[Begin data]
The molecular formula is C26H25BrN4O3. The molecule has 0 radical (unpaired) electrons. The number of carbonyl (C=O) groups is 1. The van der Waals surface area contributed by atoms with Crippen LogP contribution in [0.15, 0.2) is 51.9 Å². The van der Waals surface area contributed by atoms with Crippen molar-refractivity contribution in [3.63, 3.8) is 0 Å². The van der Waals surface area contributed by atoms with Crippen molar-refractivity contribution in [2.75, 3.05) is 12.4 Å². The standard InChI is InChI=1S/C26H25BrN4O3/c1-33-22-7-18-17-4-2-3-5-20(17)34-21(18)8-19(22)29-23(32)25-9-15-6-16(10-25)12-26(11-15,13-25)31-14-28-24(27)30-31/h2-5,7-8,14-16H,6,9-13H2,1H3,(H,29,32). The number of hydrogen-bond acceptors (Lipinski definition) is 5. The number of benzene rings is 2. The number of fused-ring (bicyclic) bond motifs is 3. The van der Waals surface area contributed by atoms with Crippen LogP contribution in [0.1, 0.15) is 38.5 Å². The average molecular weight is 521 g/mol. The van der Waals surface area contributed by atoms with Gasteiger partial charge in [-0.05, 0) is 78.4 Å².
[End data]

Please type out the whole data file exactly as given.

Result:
The molecular formula is C26H25BrN4O3. The molecule has 0 radical (unpaired) electrons. The number of carbonyl (C=O) groups is 1. The van der Waals surface area contributed by atoms with Crippen LogP contribution in [0.15, 0.2) is 51.9 Å². The van der Waals surface area contributed by atoms with Crippen molar-refractivity contribution in [3.63, 3.8) is 0 Å². The van der Waals surface area contributed by atoms with Crippen molar-refractivity contribution in [2.75, 3.05) is 12.4 Å². The standard InChI is InChI=1S/C26H25BrN4O3/c1-33-22-7-18-17-4-2-3-5-20(17)34-21(18)8-19(22)29-23(32)25-9-15-6-16(10-25)12-26(11-15,13-25)31-14-28-24(27)30-31/h2-5,7-8,14-16H,6,9-13H2,1H3,(H,29,32). The number of hydrogen-bond acceptors (Lipinski definition) is 5. The number of benzene rings is 2. The number of fused-ring (bicyclic) bond motifs is 3. The van der Waals surface area contributed by atoms with Crippen LogP contribution in [0.1, 0.15) is 38.5 Å². The average molecular weight is 521 g/mol. The van der Waals surface area contributed by atoms with Gasteiger partial charge in [-0.05, 0) is 78.4 Å².